An edition of Kehinde Wiley's sculpture, 'Rumors of War' is on temporary display in West Philadelphia as part of the touring exhibition 'Monumental' organised by nonprofit organisation Kindred Arts, New York and creative agency Little Giant Creative, Philadelphia. Wiley's work is one of three sculptures that constitute the tour, which also includes Arthur Jafa’s 'Big Wheel IV' and Hank Willis Thomas’ 'All Power to All People'.
The multi-state tour of these sculptures was conceived with the aim of maintaining the momentum of protests following George Floyd's death and keeping the message at the forefront of cultural conversation.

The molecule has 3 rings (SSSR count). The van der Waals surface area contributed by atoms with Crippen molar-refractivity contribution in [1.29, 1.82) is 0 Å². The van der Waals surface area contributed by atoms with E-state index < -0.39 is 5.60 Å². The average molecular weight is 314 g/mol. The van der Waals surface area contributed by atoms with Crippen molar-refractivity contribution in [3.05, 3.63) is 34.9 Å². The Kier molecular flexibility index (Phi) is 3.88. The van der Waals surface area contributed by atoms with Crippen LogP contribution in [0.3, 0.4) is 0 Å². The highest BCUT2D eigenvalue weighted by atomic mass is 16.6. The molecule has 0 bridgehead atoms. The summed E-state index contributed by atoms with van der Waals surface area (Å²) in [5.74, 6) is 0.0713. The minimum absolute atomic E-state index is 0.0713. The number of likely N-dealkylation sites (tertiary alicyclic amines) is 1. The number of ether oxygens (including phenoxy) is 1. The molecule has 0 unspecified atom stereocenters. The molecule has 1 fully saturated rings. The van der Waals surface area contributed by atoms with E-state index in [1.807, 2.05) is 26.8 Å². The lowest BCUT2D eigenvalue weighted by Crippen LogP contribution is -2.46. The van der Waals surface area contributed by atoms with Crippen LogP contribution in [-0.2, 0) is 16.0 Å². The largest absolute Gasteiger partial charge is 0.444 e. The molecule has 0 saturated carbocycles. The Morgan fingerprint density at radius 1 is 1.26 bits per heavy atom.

Wiley's sculpture is approximately 5-feet tall and presents a young, African-American figure dressed in urban streetwear and sitting astride a large horse. The statue is a diminutive version of the 27-feet tall work which has been permanently displayed at the Virginia Museum of Fine Arts in Richmond since December 2019 following its unveiling in Times Square in September 2019. The series is the artist’s direct response to the ubiquitous Confederate sculptures that populate the United States, particularly in the South.
Activist Shakira King lives six blocks from where 'Rumors of War' was installed and has resided in West Philadelphia for most of her life. During the uprising in June after the death of George Floyd in Minneapolis, King was teargassed on the same block where the statue now sits. She said, “It’s just right that a place that so many of us call home gets a great piece of art by an acclaimed artist. It’s not in some big place, it’s not downtown, it’s not inaccessible. Kids [of West Philly] can walk down this street every day and see the beautifulness that is this sculpture.